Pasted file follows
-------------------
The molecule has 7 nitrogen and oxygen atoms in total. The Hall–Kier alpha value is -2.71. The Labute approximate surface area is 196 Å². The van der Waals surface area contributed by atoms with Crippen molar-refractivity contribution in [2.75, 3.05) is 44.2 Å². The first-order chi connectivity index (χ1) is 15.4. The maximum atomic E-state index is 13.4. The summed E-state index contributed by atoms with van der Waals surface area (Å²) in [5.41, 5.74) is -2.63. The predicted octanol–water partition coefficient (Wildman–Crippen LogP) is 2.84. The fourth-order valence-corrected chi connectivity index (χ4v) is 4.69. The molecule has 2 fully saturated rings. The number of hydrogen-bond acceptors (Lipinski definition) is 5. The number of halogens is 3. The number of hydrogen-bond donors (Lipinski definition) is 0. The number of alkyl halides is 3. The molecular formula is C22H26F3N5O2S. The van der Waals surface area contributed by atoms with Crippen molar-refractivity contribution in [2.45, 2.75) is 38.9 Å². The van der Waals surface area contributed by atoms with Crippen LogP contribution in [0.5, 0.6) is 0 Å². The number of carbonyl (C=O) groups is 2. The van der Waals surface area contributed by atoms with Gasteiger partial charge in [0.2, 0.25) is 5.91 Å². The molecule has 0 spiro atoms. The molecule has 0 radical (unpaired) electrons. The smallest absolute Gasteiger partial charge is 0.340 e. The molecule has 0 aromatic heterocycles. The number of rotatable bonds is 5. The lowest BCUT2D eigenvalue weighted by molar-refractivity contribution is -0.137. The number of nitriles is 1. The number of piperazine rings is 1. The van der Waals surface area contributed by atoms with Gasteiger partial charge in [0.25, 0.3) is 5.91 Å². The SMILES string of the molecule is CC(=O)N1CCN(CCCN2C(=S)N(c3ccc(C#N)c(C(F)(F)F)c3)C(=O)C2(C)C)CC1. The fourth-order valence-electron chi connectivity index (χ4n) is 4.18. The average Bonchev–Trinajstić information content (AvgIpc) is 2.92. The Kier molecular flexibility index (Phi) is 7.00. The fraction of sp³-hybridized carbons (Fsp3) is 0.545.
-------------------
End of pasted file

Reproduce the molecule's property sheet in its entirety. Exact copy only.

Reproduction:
The molecule has 7 nitrogen and oxygen atoms in total. The Hall–Kier alpha value is -2.71. The Labute approximate surface area is 196 Å². The van der Waals surface area contributed by atoms with Crippen molar-refractivity contribution in [2.75, 3.05) is 44.2 Å². The first-order chi connectivity index (χ1) is 15.4. The maximum atomic E-state index is 13.4. The summed E-state index contributed by atoms with van der Waals surface area (Å²) in [5.41, 5.74) is -2.63. The predicted octanol–water partition coefficient (Wildman–Crippen LogP) is 2.84. The fourth-order valence-corrected chi connectivity index (χ4v) is 4.69. The molecule has 2 fully saturated rings. The number of hydrogen-bond acceptors (Lipinski definition) is 5. The number of halogens is 3. The number of hydrogen-bond donors (Lipinski definition) is 0. The number of alkyl halides is 3. The molecular formula is C22H26F3N5O2S. The van der Waals surface area contributed by atoms with Crippen molar-refractivity contribution in [2.45, 2.75) is 38.9 Å². The van der Waals surface area contributed by atoms with Crippen LogP contribution in [0.5, 0.6) is 0 Å². The number of carbonyl (C=O) groups is 2. The van der Waals surface area contributed by atoms with Gasteiger partial charge in [0.2, 0.25) is 5.91 Å². The molecule has 0 spiro atoms. The molecule has 0 radical (unpaired) electrons. The smallest absolute Gasteiger partial charge is 0.340 e. The molecule has 0 aromatic heterocycles. The number of rotatable bonds is 5. The lowest BCUT2D eigenvalue weighted by molar-refractivity contribution is -0.137. The number of nitriles is 1. The number of piperazine rings is 1. The van der Waals surface area contributed by atoms with Gasteiger partial charge in [0.25, 0.3) is 5.91 Å². The SMILES string of the molecule is CC(=O)N1CCN(CCCN2C(=S)N(c3ccc(C#N)c(C(F)(F)F)c3)C(=O)C2(C)C)CC1. The fourth-order valence-electron chi connectivity index (χ4n) is 4.18. The average Bonchev–Trinajstić information content (AvgIpc) is 2.92. The Kier molecular flexibility index (Phi) is 7.00. The fraction of sp³-hybridized carbons (Fsp3) is 0.545.